Let’s face it. Most of us have no intention of growing old gracefully. In fact, many of us lead, or plan to lead, an active lifestyle well into our 60s, 70s and 80s. If you’re in the baby boomer generation – born between 1945 and 1965 – chances are you’ve recently been seen bicycling, jogging or running a 5k. This is a good thing!
Even though a sedentary lifestyle is a problem that affects most Americans and contributes to rising obesity and diabetes, the baby boomer generation is the first generation that has strived to stay active. While sedentary counterparts develop the same health issues as the average American, a sub-set of baby boomers are bucking the trend by staying active and living their best.
Depending on level of activity, it’s not unusual to see younger baby boomers, active people in their 50s, develop muscle pulls and strains common in younger athletes. Shoulder and knee problems are some of the most common issues affecting baby boomers and producing the phenomenon known as boomeritis. These are mid-life, active people who encounter a snag in their active lifestyle. There are new ways to treat wear-and-tear problems and preserve your activity level, but prevention is the best way to keep you on top of your game.
Here are some ways to keep you healthy:
- Stay active. You will feel younger and healthier than your counterparts, and you might be able to delay osteoarthritis and joint problems.
- Exercise daily, not just on weekends.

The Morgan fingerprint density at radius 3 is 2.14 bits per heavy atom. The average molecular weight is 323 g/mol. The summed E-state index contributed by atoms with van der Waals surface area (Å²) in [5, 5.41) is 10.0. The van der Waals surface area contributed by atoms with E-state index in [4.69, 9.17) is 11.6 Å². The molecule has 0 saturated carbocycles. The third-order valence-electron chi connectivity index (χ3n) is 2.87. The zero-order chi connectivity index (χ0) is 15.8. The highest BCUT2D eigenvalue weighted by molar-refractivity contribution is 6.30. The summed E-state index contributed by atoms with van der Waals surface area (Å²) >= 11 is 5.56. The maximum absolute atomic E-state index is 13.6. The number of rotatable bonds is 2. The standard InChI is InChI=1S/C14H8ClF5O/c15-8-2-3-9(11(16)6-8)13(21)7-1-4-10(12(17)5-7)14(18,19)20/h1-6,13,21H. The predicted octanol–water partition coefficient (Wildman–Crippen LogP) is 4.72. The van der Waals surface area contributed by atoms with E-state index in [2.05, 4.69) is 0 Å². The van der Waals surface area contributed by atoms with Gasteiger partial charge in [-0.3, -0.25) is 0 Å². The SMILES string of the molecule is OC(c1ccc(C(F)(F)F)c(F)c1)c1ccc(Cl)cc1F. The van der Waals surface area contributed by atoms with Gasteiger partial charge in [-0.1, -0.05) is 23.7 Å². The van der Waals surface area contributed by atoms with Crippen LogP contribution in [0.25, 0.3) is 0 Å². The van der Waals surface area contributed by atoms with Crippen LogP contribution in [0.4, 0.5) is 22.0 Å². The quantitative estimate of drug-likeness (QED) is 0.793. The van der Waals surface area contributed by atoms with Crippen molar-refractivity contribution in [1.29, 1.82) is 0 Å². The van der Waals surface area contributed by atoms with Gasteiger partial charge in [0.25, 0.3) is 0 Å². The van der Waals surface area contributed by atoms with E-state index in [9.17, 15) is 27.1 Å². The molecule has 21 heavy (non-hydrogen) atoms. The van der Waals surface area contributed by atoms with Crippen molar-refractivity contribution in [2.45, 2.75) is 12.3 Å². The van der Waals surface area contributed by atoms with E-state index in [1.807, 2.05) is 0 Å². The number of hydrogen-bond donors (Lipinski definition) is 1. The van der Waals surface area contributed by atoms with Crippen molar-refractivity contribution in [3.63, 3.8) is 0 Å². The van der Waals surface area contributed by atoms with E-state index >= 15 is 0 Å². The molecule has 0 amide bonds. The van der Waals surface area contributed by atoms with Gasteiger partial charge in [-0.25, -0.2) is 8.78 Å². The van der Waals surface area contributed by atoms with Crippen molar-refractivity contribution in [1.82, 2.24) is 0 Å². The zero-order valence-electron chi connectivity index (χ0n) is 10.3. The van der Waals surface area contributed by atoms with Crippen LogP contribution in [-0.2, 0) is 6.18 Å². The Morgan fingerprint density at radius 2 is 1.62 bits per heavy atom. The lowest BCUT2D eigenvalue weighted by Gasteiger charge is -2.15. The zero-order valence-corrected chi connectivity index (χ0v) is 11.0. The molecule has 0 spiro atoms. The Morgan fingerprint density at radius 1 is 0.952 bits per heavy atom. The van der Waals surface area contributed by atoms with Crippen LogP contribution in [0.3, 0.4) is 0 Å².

- Find a fitness coach to help you correct your posture and make sure you’re moving correctly.
- Choose good footwear.
- Pay attention to your body. Don’t continue working out through the pain.
- Improve your posture, and work on your strength, flexibility and balance to avoid injuries.
- See a doctor if you feel discomfort. Early intervention is best.
How can you tell when it’s time to see a doctor? When your gait starts to be affected by pain, or when you develop a limp, it’s probably time to talk to a doctor about knee or hip discomfort. If any other problem curtails your normal activities, it’s time to get those problems checked out by a family doctor and possibly an orthopedic specialist.
If a doctor tells you that you have early arthritis, you can stay active by switching to low impact activities such as swimming, bicycling and elliptical machine workouts. These are preferred over high impact activities like running. If you enjoy group exercise classes, you can continue by simply modifying your movements. Most instructors will accommodate your needs and help you exercise effectively and without risking injury.
The deterioration of muscle, bone strength and agility, might seem like a normal part of the aging process, but you can avoid boomeritis by exercising with a new awareness of your strengths in order to preserve your active lifestyle.
Stephen Lucie, MD, is one of a few orthopedic surgeons in northeast Florida with board certification in both orthopedic surgery and orthopedic sports medicine. Dr. Lucie served as the first head team physician for the Jacksonville Jaguars and helped develop the team’s sports medicine facility. He is still a consultant with the Jaguars and is team physician for Jacksonville University, the Jacksonville Sharks arena football team and the Bolles School. He graduated from the University of North Carolina and the Medical College of Georgia. He completed his residency in orthopedics at the University of Colorado in Denver.